Wildlife Portfolio of the Western National Parks
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THE KENAI RED FOX of Alaska is the largest and most brilliantly colored of American foxes. Its large bushy tail with the conspicuous white tip is one of the outstanding field characters. Just as we have redheads, blondes, and brunettes in a human family, we sometimes find red, cross, silver, and black foxes in the same litter.

Red foxes are fairly numerous in Mount McKinley National Park, where squirrels, rabbits, and mice occur in sufficient numbers to support a large population. The fox population varies considerably over a period of years. Since these animals are not hunted in the park, they are frequently seen in broad daylight, often at midday. Thus, on the morning of June 1, 1926, as I stood motionless, a large male fox came trotting down the trail to within 50 yards of me, apparently as much at home as a dog in its own back yard.

In Mount McKinley National Park, I found that the breeding dens of this species usually were dug in sandy knolls with sunny south-facing exposures. At each den there was a series of about half a dozen large burrows, from 8 to 10 inches in diameter, connected with each other underground. It was common to see a fox pup disappear down one burrow and suddenly reappear at the entrance to another, as much as 20 feet from the place he disappeared.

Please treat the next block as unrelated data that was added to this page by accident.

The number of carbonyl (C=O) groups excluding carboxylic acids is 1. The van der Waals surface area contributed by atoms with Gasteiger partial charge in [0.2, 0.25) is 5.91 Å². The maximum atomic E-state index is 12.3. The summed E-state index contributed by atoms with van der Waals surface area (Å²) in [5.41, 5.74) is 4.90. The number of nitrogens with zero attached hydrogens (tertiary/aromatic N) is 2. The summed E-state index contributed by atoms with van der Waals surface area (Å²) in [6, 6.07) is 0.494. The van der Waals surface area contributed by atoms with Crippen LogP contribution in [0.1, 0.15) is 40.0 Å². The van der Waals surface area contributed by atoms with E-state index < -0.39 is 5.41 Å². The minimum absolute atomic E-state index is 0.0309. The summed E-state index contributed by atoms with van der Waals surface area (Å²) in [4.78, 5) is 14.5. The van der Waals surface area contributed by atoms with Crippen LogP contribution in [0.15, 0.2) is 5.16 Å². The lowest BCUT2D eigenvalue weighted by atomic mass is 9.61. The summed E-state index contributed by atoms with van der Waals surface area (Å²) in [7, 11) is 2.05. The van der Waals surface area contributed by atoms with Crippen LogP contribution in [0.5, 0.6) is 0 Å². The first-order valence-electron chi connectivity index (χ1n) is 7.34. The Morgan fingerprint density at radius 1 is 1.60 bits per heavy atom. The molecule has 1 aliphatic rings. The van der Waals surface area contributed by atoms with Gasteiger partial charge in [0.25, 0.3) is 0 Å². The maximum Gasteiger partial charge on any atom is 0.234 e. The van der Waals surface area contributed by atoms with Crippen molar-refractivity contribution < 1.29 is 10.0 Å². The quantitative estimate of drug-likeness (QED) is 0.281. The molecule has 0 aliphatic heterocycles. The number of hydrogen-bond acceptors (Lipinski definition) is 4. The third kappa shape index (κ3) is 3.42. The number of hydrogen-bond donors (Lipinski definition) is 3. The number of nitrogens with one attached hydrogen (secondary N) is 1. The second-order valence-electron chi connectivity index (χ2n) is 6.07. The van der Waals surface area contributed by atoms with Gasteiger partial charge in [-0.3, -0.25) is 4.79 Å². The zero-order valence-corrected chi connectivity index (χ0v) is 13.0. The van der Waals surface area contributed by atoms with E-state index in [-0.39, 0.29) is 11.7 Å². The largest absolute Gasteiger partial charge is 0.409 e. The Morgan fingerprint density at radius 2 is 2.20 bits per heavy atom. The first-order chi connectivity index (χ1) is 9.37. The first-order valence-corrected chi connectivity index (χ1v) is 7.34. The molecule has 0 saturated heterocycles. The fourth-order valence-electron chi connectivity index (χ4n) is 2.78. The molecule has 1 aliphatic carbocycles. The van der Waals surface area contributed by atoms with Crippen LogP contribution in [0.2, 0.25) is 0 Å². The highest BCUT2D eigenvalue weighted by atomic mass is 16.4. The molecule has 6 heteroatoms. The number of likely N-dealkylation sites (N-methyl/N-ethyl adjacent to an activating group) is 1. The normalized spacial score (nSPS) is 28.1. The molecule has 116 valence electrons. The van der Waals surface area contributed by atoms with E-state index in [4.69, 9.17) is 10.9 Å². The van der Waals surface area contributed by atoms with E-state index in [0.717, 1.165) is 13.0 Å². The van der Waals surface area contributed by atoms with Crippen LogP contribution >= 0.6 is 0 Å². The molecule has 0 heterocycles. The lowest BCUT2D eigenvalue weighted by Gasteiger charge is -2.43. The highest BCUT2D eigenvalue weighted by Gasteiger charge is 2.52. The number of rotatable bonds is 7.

On July 8, 1932, a companion and I found the den of a red fox on a south-facing bank below the Toklat River Bridge. There were six nearly half-grown foxes in this litter—four red, one brown, and one cross. These young foxes were so inquisitive that, when we climbed up and sat down 100 feet to one side of and above the den, they soon came cautiously out of the den. One pup stood in the open looking about, another stood with his nose and tail raised sniffing the air trying to scent us, while the third moved about following the trail of his brother and sister through the sense of smell.

The red foxes at Mount McKinley catch many mice, ground squirrels, and some ptarmigan. However, the foxes have to be constantly on the alert themselves to avoid being captured by a golden eagle. For instance, at 6 o'clock one evening in July 1932, while returning home, I found a red fox lying stretched out in the short grass on the tundra and I stopped to investigate, thinking it might be sick or crippled. At first I could not understand its tameness but I was soon enlightened when I saw a golden eagle swoop down upon it. About 50 yards from this fox, I discovered a large male cross fox hiding. Upon my approach, he ran down the hill, but had only covered about 100 yards when the eagle swooped down suddenly and attempted to grasp him in its talons. Just as the eagle was on the point of striking, the fox fluffed out its tail and threw it straight up into the eagle's face as a sort of decoy. The eagle grasped the fox's tail but pulled out only hair. The eagle then arose swiftly in an endeavor to gain altitude and to strike again at the fox. The second time the eagle descended the fox escaped by making a quick jump to one side just at the moment the eagle struck. Before the eagle was able to strike a third time the fox gained the shelter of a rocky cliff and crawled hurriedly into a narrow crack. There we found him hiding, his eyes glowing like two coals of green fire. Many persons claim that animals have no intelligence or memory. In this instance, I believe that the fox knew where the crack and safety lay and that his knowledge was of survival value. The fox that failed to remember did not live to reproduce and carry on the race.


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Last Updated: 01-Jul-2010